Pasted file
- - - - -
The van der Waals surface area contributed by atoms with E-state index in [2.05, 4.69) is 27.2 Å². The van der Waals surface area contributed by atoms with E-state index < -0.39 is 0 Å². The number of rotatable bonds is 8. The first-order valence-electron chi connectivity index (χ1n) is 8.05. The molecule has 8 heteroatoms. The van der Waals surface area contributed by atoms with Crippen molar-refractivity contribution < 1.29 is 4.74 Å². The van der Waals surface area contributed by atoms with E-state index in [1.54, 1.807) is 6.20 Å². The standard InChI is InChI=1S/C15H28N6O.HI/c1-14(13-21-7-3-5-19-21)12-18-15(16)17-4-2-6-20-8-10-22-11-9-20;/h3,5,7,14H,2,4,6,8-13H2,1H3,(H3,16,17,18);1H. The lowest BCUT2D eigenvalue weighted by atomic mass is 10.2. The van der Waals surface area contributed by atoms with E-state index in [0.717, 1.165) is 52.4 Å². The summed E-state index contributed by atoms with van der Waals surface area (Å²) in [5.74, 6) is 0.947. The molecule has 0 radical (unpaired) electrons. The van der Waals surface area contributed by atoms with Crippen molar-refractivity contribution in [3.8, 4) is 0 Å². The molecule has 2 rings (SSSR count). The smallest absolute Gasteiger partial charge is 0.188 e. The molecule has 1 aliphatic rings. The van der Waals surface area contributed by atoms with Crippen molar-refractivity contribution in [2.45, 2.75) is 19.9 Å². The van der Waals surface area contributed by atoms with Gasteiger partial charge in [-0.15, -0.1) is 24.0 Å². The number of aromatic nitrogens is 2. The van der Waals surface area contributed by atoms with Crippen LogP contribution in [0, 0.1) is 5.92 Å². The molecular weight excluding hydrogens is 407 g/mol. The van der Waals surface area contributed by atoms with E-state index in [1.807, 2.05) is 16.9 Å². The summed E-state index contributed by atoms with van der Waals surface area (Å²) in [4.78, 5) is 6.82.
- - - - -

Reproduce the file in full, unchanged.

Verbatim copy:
The van der Waals surface area contributed by atoms with E-state index in [2.05, 4.69) is 27.2 Å². The van der Waals surface area contributed by atoms with E-state index < -0.39 is 0 Å². The number of rotatable bonds is 8. The first-order valence-electron chi connectivity index (χ1n) is 8.05. The molecule has 8 heteroatoms. The van der Waals surface area contributed by atoms with Crippen molar-refractivity contribution < 1.29 is 4.74 Å². The van der Waals surface area contributed by atoms with E-state index in [1.54, 1.807) is 6.20 Å². The standard InChI is InChI=1S/C15H28N6O.HI/c1-14(13-21-7-3-5-19-21)12-18-15(16)17-4-2-6-20-8-10-22-11-9-20;/h3,5,7,14H,2,4,6,8-13H2,1H3,(H3,16,17,18);1H. The lowest BCUT2D eigenvalue weighted by atomic mass is 10.2. The van der Waals surface area contributed by atoms with E-state index in [0.717, 1.165) is 52.4 Å². The summed E-state index contributed by atoms with van der Waals surface area (Å²) in [5.74, 6) is 0.947. The molecule has 0 radical (unpaired) electrons. The van der Waals surface area contributed by atoms with Crippen molar-refractivity contribution in [3.8, 4) is 0 Å². The molecule has 2 rings (SSSR count). The smallest absolute Gasteiger partial charge is 0.188 e. The molecule has 1 aliphatic rings. The van der Waals surface area contributed by atoms with Crippen molar-refractivity contribution in [2.45, 2.75) is 19.9 Å². The van der Waals surface area contributed by atoms with Gasteiger partial charge in [-0.15, -0.1) is 24.0 Å². The number of aromatic nitrogens is 2. The van der Waals surface area contributed by atoms with Crippen LogP contribution in [0, 0.1) is 5.92 Å². The molecular weight excluding hydrogens is 407 g/mol. The van der Waals surface area contributed by atoms with E-state index in [1.807, 2.05) is 16.9 Å². The summed E-state index contributed by atoms with van der Waals surface area (Å²) in [4.78, 5) is 6.82.